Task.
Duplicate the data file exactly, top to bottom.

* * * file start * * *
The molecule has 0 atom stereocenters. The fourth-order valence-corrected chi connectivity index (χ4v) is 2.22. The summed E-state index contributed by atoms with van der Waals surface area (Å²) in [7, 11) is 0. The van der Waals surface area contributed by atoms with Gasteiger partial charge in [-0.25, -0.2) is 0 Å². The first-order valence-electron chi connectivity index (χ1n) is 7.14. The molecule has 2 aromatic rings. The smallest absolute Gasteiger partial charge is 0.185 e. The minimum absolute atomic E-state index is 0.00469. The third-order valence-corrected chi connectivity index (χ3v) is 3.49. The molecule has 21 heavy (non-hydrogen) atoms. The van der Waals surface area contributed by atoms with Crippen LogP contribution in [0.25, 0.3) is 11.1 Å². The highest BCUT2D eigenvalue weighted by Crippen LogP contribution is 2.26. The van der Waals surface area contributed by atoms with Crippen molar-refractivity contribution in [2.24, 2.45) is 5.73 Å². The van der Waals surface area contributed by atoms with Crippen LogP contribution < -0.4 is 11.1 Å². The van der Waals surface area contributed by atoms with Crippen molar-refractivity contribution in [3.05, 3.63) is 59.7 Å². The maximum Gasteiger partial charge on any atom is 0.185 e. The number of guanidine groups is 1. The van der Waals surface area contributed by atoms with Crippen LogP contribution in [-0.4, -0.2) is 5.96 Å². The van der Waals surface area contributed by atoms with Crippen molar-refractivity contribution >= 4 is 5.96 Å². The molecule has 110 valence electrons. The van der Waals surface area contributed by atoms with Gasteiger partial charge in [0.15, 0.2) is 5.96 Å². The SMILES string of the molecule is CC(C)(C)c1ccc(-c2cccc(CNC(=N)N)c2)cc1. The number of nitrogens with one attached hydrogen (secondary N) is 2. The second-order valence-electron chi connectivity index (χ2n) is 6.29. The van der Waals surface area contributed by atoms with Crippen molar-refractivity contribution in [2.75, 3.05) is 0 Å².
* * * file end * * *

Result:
The molecule has 0 atom stereocenters. The fourth-order valence-corrected chi connectivity index (χ4v) is 2.22. The summed E-state index contributed by atoms with van der Waals surface area (Å²) in [7, 11) is 0. The van der Waals surface area contributed by atoms with Gasteiger partial charge in [-0.25, -0.2) is 0 Å². The first-order valence-electron chi connectivity index (χ1n) is 7.14. The molecule has 2 aromatic rings. The smallest absolute Gasteiger partial charge is 0.185 e. The minimum absolute atomic E-state index is 0.00469. The third-order valence-corrected chi connectivity index (χ3v) is 3.49. The molecule has 21 heavy (non-hydrogen) atoms. The van der Waals surface area contributed by atoms with Crippen LogP contribution in [0.25, 0.3) is 11.1 Å². The highest BCUT2D eigenvalue weighted by Crippen LogP contribution is 2.26. The van der Waals surface area contributed by atoms with Crippen molar-refractivity contribution in [2.24, 2.45) is 5.73 Å². The van der Waals surface area contributed by atoms with Crippen LogP contribution < -0.4 is 11.1 Å². The van der Waals surface area contributed by atoms with Crippen molar-refractivity contribution in [3.05, 3.63) is 59.7 Å². The maximum Gasteiger partial charge on any atom is 0.185 e. The number of guanidine groups is 1. The van der Waals surface area contributed by atoms with Crippen LogP contribution in [-0.4, -0.2) is 5.96 Å². The van der Waals surface area contributed by atoms with Crippen molar-refractivity contribution >= 4 is 5.96 Å². The molecule has 110 valence electrons. The van der Waals surface area contributed by atoms with Gasteiger partial charge in [0.15, 0.2) is 5.96 Å². The SMILES string of the molecule is CC(C)(C)c1ccc(-c2cccc(CNC(=N)N)c2)cc1. The number of nitrogens with one attached hydrogen (secondary N) is 2. The second-order valence-electron chi connectivity index (χ2n) is 6.29. The van der Waals surface area contributed by atoms with Crippen molar-refractivity contribution in [2.75, 3.05) is 0 Å².